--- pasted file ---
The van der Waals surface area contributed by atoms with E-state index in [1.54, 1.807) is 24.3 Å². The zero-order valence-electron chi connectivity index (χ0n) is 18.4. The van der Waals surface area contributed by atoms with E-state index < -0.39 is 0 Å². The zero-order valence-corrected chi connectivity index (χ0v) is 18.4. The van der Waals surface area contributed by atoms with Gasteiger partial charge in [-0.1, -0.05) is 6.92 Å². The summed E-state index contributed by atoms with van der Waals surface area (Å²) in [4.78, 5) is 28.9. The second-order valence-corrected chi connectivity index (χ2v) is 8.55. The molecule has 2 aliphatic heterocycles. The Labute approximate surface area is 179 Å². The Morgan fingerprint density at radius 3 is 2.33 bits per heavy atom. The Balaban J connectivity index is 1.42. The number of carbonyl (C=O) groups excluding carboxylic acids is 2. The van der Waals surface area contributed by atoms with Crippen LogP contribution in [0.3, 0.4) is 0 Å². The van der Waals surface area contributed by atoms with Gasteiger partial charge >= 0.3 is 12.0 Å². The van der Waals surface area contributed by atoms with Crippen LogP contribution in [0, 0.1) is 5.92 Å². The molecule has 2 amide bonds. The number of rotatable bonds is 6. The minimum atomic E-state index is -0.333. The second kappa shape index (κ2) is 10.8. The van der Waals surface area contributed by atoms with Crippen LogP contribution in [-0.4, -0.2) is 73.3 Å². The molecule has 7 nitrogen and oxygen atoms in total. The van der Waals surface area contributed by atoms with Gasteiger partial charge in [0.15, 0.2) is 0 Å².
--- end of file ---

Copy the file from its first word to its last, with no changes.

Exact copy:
The van der Waals surface area contributed by atoms with E-state index in [1.54, 1.807) is 24.3 Å². The zero-order valence-electron chi connectivity index (χ0n) is 18.4. The van der Waals surface area contributed by atoms with E-state index < -0.39 is 0 Å². The zero-order valence-corrected chi connectivity index (χ0v) is 18.4. The van der Waals surface area contributed by atoms with Gasteiger partial charge in [-0.1, -0.05) is 6.92 Å². The summed E-state index contributed by atoms with van der Waals surface area (Å²) in [4.78, 5) is 28.9. The second-order valence-corrected chi connectivity index (χ2v) is 8.55. The molecule has 2 aliphatic heterocycles. The Labute approximate surface area is 179 Å². The Morgan fingerprint density at radius 3 is 2.33 bits per heavy atom. The Balaban J connectivity index is 1.42. The number of carbonyl (C=O) groups excluding carboxylic acids is 2. The van der Waals surface area contributed by atoms with Crippen LogP contribution in [0.3, 0.4) is 0 Å². The van der Waals surface area contributed by atoms with Gasteiger partial charge >= 0.3 is 12.0 Å². The van der Waals surface area contributed by atoms with Crippen LogP contribution in [0, 0.1) is 5.92 Å². The molecule has 2 amide bonds. The number of rotatable bonds is 6. The minimum atomic E-state index is -0.333. The second kappa shape index (κ2) is 10.8. The van der Waals surface area contributed by atoms with Crippen LogP contribution in [-0.4, -0.2) is 73.3 Å². The molecule has 7 nitrogen and oxygen atoms in total. The van der Waals surface area contributed by atoms with Gasteiger partial charge in [0.15, 0.2) is 0 Å².